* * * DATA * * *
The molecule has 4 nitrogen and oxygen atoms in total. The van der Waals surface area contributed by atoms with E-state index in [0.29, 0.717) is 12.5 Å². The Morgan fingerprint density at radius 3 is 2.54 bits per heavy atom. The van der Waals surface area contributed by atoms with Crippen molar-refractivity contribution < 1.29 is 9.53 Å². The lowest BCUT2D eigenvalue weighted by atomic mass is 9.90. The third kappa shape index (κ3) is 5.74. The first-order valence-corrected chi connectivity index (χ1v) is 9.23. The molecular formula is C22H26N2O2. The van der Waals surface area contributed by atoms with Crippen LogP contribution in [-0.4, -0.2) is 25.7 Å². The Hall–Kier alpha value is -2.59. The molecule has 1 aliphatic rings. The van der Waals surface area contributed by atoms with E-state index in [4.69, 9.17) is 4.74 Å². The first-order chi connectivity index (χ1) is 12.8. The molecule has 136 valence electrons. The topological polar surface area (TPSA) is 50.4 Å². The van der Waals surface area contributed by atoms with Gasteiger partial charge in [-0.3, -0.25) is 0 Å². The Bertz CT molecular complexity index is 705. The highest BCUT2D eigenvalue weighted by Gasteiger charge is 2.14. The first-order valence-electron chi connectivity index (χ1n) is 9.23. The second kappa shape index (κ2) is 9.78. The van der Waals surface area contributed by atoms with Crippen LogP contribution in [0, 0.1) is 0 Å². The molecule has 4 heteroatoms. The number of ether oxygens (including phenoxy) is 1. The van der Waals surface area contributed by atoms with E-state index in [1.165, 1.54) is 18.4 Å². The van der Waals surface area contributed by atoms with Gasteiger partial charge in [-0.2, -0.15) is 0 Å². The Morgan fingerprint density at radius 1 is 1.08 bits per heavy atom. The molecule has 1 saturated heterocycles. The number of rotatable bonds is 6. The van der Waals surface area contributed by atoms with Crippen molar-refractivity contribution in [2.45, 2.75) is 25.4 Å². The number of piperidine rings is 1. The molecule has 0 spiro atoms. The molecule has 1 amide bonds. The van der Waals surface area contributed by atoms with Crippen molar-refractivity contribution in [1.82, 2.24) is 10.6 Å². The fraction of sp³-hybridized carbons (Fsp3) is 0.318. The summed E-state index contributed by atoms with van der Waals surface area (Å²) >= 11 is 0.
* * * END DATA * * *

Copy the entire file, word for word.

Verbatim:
The molecule has 4 nitrogen and oxygen atoms in total. The van der Waals surface area contributed by atoms with E-state index in [0.29, 0.717) is 12.5 Å². The Morgan fingerprint density at radius 3 is 2.54 bits per heavy atom. The van der Waals surface area contributed by atoms with Crippen molar-refractivity contribution < 1.29 is 9.53 Å². The lowest BCUT2D eigenvalue weighted by atomic mass is 9.90. The third kappa shape index (κ3) is 5.74. The first-order valence-corrected chi connectivity index (χ1v) is 9.23. The molecular formula is C22H26N2O2. The van der Waals surface area contributed by atoms with Crippen LogP contribution in [-0.4, -0.2) is 25.7 Å². The Hall–Kier alpha value is -2.59. The molecule has 1 aliphatic rings. The van der Waals surface area contributed by atoms with E-state index in [4.69, 9.17) is 4.74 Å². The first-order chi connectivity index (χ1) is 12.8. The molecule has 136 valence electrons. The topological polar surface area (TPSA) is 50.4 Å². The van der Waals surface area contributed by atoms with Gasteiger partial charge in [-0.3, -0.25) is 0 Å². The Bertz CT molecular complexity index is 705. The highest BCUT2D eigenvalue weighted by Gasteiger charge is 2.14. The first-order valence-electron chi connectivity index (χ1n) is 9.23. The second kappa shape index (κ2) is 9.78. The van der Waals surface area contributed by atoms with Crippen LogP contribution in [0, 0.1) is 0 Å². The molecule has 4 heteroatoms. The number of ether oxygens (including phenoxy) is 1. The van der Waals surface area contributed by atoms with E-state index in [1.165, 1.54) is 18.4 Å². The van der Waals surface area contributed by atoms with Gasteiger partial charge in [-0.2, -0.15) is 0 Å². The Morgan fingerprint density at radius 1 is 1.08 bits per heavy atom. The molecule has 1 saturated heterocycles. The number of rotatable bonds is 6. The van der Waals surface area contributed by atoms with Crippen molar-refractivity contribution in [2.45, 2.75) is 25.4 Å². The number of piperidine rings is 1. The molecule has 0 spiro atoms. The molecule has 1 amide bonds. The van der Waals surface area contributed by atoms with Crippen molar-refractivity contribution in [1.82, 2.24) is 10.6 Å². The fraction of sp³-hybridized carbons (Fsp3) is 0.318. The summed E-state index contributed by atoms with van der Waals surface area (Å²) >= 11 is 0.